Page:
Members of the Consolidated Electric Cooperative, Inc. don’t necessarily want a lower rate for electricity generated by the large array of solar panels on State Route 521, but they like the idea of a renewable energy source.
“They want a renewable energy source as part of their overall consumption,” said Brad Ebersole, economic development specialist. “Their choice is to be green.”
According to Consolidated’s website, in a year’s time the power produced by the 304 panels offset 229,722 pounds of carbon dioxide emissions, powered 1,363 lights for a year, and 260,352 miles driven in a car.
Consolidated is a full-service energy provider serving the energy needs of the 14,000 rural members of north-central Ohio with electricity, propane, and soon optical fiber cable. Consolidated is a member of the Ohio Rural Electric Cooperatives, a statewide trade association of 24 cooperatives in Ohio.
The co-op’s membership once only consisted of farmers, but as more people moved from the cities to live in the rural areas, homeowners outnumbered the farmers.
Chief Human Resource Officer Pam Hawk said the co-op traces its roots back to 1936 and the former Delaware Rural Electric Cooperative, which was formed when the electric companies of the time would not provide electricity to rural areas because “it was too costly.”
“So farmers and the townships got together,” she said. “What I think is really cool about this is that they worked hard (farming) and then they would come out to set power poles for the cooperative.”
Hawk said Consolidated Electric Cooperative, a nonprofit, member-owned and controlled cooperative, was created when Morrow Electric Cooperative and Delaware Rural Electric Cooperative merged in July of 1996.
Hawk said when the co-op surveyed its members on the idea of solar power, it found that 50 percent of the membership was in favor of a solar program.
“We were astounded to how many of our members wanted this,” she said.
Ebersole said when the co-op considered offering a publicly-owned solar program officials figured they would need to generate about 25 kilowatts of power for their membership.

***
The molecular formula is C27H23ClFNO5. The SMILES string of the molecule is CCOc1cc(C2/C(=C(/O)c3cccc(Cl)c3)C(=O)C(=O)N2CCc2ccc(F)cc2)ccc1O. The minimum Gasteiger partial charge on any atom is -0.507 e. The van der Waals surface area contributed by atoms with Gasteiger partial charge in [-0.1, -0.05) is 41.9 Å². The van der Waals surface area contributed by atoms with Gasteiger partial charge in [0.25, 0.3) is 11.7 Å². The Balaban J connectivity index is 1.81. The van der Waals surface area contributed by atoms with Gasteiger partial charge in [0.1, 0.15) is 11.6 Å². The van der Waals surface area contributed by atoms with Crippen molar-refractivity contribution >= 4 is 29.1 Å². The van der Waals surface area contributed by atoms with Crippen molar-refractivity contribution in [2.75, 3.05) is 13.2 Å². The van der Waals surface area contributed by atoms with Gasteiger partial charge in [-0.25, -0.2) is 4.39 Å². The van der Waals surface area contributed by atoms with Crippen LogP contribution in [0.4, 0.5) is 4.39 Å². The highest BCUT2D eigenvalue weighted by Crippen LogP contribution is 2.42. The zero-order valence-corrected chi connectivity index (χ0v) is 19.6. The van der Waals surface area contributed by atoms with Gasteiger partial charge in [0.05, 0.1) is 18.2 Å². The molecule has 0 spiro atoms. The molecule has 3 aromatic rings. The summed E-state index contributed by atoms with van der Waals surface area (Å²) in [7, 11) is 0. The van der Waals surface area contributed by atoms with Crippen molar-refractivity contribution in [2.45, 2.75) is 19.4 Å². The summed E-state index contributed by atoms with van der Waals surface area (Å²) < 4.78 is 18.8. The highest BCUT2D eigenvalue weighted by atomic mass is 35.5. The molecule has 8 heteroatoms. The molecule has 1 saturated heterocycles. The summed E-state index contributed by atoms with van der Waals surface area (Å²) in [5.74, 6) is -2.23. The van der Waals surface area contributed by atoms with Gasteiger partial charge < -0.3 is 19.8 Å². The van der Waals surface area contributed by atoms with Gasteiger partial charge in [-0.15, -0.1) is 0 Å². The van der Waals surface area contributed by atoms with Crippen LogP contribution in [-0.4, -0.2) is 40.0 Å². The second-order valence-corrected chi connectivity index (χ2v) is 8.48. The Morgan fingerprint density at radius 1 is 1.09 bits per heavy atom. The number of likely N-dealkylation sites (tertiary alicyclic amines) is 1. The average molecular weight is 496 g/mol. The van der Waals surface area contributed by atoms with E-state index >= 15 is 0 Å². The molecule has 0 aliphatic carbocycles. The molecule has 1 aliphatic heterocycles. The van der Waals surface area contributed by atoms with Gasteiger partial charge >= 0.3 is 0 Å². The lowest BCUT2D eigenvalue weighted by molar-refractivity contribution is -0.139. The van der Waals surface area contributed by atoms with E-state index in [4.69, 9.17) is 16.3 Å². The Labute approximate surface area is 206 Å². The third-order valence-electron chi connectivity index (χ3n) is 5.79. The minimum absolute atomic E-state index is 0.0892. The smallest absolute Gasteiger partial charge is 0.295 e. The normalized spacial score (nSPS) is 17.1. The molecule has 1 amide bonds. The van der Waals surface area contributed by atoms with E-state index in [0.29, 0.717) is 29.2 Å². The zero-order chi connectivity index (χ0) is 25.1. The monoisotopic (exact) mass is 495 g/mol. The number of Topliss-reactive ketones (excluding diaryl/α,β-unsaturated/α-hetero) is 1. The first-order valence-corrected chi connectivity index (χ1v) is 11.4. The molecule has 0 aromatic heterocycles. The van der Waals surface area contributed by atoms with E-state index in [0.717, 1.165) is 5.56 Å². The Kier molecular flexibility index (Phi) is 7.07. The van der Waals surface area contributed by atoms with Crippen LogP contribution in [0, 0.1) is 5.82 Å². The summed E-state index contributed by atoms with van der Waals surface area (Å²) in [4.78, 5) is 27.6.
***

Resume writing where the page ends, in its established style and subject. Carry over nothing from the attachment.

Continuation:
“Once we started, you could see the momentum really starting to roll with folks going, ‘wait a second, that’s a pretty good idea,’” he said. “It’s a lower cost to subscribe to the program than putting a solar array on a rooftop for $20,000 to $30,000 investment. Plus you don’t have the maintenance and upkeep.”
Ebersole said to support a rooftop solar array, “you have to replace your roof by tearing all of that off and going back to redo it for the warranties and all the different things. You take all that away when doing a public project like this for our members.”
Ebersole said the program is for members only.
“It’s two dollars per panel,” he said. “If someone owns five to 10 panels the cost is $10 to $20 a month instead of a $20,000 to $30,000 investment.” He said the typical return on an investment of a rooftop array takes “eight to 14 years to get your money back.”
“Instead of working 12 years to get your money back to break even and really truly start reducing your cost,” he said. “Our program offers no upfront cost. You just subscribe to the program and pay for the kilowatts generated off of it.”
Hawk said during a membership conference they were told, “If you’re here to save money, you’re not going to do it, it’s an investment in renewable power.”
Ebersole said when the program was started members were limited to only five panels at a time, but when there were a few leftover the co-op upped the limit to 10. He said that all of the 304 panels have subscriptions.
Both Ebersole and Hawk said as technology advances the panels become less expensive and there could be a day that members are saving money over the traditional electric rates.
Contact D. Anthony Botkin at 740-413-0902. Follow him on Twitter @dabotkin.
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